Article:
Author/Illustrator Interview: Cathryn Falwell

Cathryn reading to a group of kids at a library story time in Lawrence, Kansas.

Cathryn Falwell is the author/illustrator of more than 26 children’s books.  She is also involved in the StoryWalk project- a program designed to encourage kids to get up and move around while they read a story.  I’m happy to welcome her to The Lupine Librarian!

What was your favorite picture book as a child?

I was quite fond of The Golden Egg Book, by Margaret Wise Brown (under pseudonym, “Golden McDonald”) with magical illustrations by Leonard Weisgard. I also cherished a wonderful volume of Robert Lewis Stevenson’s A Child’s Garden of Verses illustrated in charming detail by Gyo Fujikawa.

You used paper collage to create the beautiful images in Pond Babies.  Personally, this is one of my favorite art mediums.  Is it yours as well?  What are some of the challenges and benefits of working with paper?

I’ve used collage for all of my books, and really love the medium.  I like the immediacy of the color, the textural possibilities, and the flexibility of changing things easily. In addition to cut and torn papers, I also use bits of cloth, bark, leaves and various other things.  I love introducing collage to kids, too.

Your website (www.cathrynfalwell.com) has a great section called Fun for You.  Can you tell us more about these interactive activities that correspond to your books?

Teachers, parents and librarians are busy people, so this section is an attempt to help them extend a book with various projects and creative ideas. I’m sorry that there aren’t more projects on the site, but I’m a little technologically challenged! On the home page of my website are links to free downloadable event kits that I developed with help from my terrific marketing specialist, Kirsten Cappy of Curious City. These kits have everything a caregiver needs to produce  fun and easy games and activities that extend two of my books. We’ve had a lot of great feedback on these, so I’m hoping to develop more of them.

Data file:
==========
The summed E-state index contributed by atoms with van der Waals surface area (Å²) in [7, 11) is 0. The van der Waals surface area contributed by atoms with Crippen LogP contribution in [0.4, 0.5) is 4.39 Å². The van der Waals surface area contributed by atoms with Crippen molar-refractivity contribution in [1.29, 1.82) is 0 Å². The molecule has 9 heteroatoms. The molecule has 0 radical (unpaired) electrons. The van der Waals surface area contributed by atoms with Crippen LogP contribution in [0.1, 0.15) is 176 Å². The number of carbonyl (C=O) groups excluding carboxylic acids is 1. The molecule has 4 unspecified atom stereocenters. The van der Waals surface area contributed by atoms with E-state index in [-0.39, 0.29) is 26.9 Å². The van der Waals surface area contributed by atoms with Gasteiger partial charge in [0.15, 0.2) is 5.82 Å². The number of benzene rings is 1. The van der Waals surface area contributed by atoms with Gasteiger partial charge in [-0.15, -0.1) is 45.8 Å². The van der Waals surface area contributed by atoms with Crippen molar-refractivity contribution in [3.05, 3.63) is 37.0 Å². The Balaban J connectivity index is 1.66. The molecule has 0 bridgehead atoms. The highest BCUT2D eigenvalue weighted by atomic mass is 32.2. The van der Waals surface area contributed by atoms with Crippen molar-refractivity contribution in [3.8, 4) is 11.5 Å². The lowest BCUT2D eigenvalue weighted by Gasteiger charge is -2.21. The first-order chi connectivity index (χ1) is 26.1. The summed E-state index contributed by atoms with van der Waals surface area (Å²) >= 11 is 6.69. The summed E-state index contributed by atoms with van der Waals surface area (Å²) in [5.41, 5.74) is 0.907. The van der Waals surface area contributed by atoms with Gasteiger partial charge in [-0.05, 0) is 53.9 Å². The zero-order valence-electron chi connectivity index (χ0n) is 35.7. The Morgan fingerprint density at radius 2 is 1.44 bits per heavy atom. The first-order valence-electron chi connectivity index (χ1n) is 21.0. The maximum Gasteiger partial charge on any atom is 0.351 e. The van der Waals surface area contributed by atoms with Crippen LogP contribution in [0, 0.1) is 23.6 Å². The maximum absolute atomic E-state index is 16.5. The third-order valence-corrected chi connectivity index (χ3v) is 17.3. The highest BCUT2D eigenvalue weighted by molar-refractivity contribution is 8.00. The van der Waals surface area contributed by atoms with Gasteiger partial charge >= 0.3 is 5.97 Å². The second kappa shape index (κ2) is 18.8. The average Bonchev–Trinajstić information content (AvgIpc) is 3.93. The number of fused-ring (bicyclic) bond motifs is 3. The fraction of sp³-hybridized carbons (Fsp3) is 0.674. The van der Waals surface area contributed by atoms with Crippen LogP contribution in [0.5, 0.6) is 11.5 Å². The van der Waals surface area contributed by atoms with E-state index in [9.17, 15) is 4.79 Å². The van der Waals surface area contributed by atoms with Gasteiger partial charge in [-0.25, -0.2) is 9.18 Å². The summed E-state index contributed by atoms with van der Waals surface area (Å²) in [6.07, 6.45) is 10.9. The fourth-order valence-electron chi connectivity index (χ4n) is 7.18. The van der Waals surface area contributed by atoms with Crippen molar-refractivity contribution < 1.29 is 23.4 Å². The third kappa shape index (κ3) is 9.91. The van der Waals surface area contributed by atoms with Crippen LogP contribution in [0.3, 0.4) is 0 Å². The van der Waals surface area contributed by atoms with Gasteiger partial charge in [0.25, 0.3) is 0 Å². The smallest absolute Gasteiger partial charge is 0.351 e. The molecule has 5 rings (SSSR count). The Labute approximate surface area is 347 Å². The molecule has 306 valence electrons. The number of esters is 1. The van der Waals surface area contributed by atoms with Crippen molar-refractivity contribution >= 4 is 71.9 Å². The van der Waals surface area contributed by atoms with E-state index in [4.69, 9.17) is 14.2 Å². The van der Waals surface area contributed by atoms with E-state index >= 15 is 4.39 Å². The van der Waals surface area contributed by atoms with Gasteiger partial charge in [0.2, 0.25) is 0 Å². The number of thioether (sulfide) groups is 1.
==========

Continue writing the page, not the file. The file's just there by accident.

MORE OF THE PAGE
Many of your books add another element to reading by encouraging kids to get up and move around.  Can you explain the importance of “kinetic literacy” for young readers?

I am increasingly concerned about the sedentary life style of so many children. A larger concern is the disconnect so many have with the natural world. We have made the outdoors a “dangerous” place—a very sad situation indeed. Many of my books focus on encouraging children to explore nature, and to nurture their natural sense of wonder. And of course, this means they need to move! Healthy bodies mean happy kids. I’m fortunate to be part of a wonderful project called StoryWalk. Developed initially by a woman in Vermont, this program involves presenting the pages of a picture book on sequential signs through a park, playground, library grounds, or nature center pathway. Kids can run, skip, jump and wiggle their way from one sign to the next as they move their way through a book. Several of my books– Scoot!; Turtle Splash; Gobble, Gobble and Pond Babies have all been turned into these book trails. Families love this active way to read a book, and teachers have told me that they have been especially successful for reluctant readers.

Info here: 

http://blogs.publishersweekly.com/blogs/shelftalker/?p=5999

What is your favorite thing about living in Maine?

Having the wonders of nature be a daily part of my life is such a gift. I also love that I can sit by our pond and watch the turtles, and then, not that far away, experience great restaurants, wonderful museums and art galleries. I feel very lucky to live in Maine!

Where do you get the inspiration for your stories?

The pond behind our house, Frog Song Pond, continually inspires me. The resident frogs, turtles, ducks and other critters give me ideas all the time. I’m also inspired by the children I meet in schools and libraries when I present programs about books, creativity and imagination.

Thank you, Cathryn!  For more information about this author/illustrator, please visit her website.

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